Friday, December 19, 2014

Hawaii Supreme Court Hears Oral Arguments On Challenge To Marriage Equality Law

Yesterday the Hawaii Supreme Court heard oral arguments in McDermott v. Abercrombie, a case challenging the state legislature's authority to enact the Hawaii Marriage Equality Act of 2013. The Court, on its website, summarizes the issues:
Respondents argue, inter alia, that the Hawai`i Marriage Equality Act is unconstitutional because in 1998, the people of Hawai`i voted to amend article 1, section 23 of the Hawai`i Constitution to state that “the legislature shall have the power to reserve marriage to opposite-sex couples.” Respondents argue that the intent of this amendment was to constitutionally reserve marriage to opposite-sex couples, so the legislature was not authorized to pass the Hawai`i Marriage Equality Act. In response, Petitioners argue that article 1, section 23 allows the legislature to reserve marriage to opposite-sex couples, but does not require it to do so. Petitioners also argue that Respondents lacked standing to bring this lawsuit.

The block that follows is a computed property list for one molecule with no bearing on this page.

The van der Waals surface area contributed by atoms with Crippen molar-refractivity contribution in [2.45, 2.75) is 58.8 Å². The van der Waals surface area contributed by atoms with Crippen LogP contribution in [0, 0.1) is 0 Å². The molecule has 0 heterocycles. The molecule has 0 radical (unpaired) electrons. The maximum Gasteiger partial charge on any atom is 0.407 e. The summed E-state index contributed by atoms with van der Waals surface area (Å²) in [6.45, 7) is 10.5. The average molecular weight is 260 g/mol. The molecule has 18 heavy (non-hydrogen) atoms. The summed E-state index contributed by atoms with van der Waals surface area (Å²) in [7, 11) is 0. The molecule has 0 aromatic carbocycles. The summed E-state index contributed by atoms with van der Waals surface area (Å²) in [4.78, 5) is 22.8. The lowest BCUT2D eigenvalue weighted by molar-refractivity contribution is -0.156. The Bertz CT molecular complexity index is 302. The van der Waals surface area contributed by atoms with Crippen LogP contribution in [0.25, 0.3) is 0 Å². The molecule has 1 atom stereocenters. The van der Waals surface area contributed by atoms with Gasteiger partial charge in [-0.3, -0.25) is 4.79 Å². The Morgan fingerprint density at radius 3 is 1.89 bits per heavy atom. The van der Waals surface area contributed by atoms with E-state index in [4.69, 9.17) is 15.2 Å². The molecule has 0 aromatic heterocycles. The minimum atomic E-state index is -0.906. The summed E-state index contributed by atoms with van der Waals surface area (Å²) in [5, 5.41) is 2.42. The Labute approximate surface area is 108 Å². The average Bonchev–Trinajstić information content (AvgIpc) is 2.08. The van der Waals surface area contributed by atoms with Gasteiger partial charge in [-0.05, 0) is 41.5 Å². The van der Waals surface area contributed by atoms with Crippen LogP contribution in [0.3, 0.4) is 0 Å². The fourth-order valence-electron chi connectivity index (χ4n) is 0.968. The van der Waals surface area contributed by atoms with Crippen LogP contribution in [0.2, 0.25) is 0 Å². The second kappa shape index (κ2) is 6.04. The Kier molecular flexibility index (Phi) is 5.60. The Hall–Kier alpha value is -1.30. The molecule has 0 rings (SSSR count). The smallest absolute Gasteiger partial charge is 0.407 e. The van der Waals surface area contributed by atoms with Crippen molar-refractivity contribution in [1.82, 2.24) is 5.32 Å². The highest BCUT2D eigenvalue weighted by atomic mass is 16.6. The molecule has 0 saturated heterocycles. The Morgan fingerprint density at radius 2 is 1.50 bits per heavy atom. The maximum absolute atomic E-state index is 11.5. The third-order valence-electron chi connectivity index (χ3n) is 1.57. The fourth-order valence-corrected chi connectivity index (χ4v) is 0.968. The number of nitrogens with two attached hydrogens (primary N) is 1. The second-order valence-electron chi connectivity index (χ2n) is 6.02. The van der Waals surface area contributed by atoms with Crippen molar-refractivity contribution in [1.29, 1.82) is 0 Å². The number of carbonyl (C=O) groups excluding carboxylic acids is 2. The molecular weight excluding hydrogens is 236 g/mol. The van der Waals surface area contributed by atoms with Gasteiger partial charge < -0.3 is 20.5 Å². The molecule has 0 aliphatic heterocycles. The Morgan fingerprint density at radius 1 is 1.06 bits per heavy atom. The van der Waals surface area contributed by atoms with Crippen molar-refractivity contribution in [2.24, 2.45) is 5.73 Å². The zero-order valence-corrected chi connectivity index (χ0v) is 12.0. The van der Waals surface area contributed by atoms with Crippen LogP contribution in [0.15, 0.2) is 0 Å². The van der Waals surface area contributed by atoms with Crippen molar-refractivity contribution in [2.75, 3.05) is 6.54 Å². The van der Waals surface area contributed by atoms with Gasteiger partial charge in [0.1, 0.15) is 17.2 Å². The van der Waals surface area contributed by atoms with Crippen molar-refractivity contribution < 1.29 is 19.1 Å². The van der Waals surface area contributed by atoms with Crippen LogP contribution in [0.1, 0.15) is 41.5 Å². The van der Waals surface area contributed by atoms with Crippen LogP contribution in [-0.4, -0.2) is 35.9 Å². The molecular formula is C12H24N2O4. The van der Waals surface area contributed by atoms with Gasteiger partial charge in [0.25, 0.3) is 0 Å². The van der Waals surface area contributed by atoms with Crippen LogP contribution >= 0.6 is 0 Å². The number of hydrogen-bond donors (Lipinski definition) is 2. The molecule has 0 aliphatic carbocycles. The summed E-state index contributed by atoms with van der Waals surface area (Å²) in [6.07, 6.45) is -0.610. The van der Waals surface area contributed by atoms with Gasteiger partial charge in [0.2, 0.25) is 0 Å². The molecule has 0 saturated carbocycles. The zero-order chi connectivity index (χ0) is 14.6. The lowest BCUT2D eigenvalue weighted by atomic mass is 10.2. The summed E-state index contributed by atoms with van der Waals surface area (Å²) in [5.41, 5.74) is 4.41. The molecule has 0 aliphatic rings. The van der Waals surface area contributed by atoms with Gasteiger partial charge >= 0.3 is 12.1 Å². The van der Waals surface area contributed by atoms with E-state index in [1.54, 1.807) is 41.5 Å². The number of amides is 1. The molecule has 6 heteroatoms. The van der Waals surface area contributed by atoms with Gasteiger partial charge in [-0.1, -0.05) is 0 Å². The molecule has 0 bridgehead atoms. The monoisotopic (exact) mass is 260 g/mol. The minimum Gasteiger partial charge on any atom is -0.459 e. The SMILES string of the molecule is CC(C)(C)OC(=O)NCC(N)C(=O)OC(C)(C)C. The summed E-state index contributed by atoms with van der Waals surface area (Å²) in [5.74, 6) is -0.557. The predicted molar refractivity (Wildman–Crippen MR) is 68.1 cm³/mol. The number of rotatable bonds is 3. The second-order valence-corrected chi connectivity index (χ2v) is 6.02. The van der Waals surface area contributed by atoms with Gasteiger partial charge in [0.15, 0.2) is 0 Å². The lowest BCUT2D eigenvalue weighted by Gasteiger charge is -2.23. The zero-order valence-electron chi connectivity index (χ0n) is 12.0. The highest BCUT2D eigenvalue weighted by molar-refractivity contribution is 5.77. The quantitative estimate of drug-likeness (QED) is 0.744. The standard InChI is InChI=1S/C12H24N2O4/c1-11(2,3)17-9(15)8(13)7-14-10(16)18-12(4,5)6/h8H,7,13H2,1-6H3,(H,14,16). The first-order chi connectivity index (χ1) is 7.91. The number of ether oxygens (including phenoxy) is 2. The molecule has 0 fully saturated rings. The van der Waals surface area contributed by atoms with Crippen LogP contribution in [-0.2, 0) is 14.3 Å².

An audio recording of the full oral arguments is available from the Court's website. AP reports further on the case.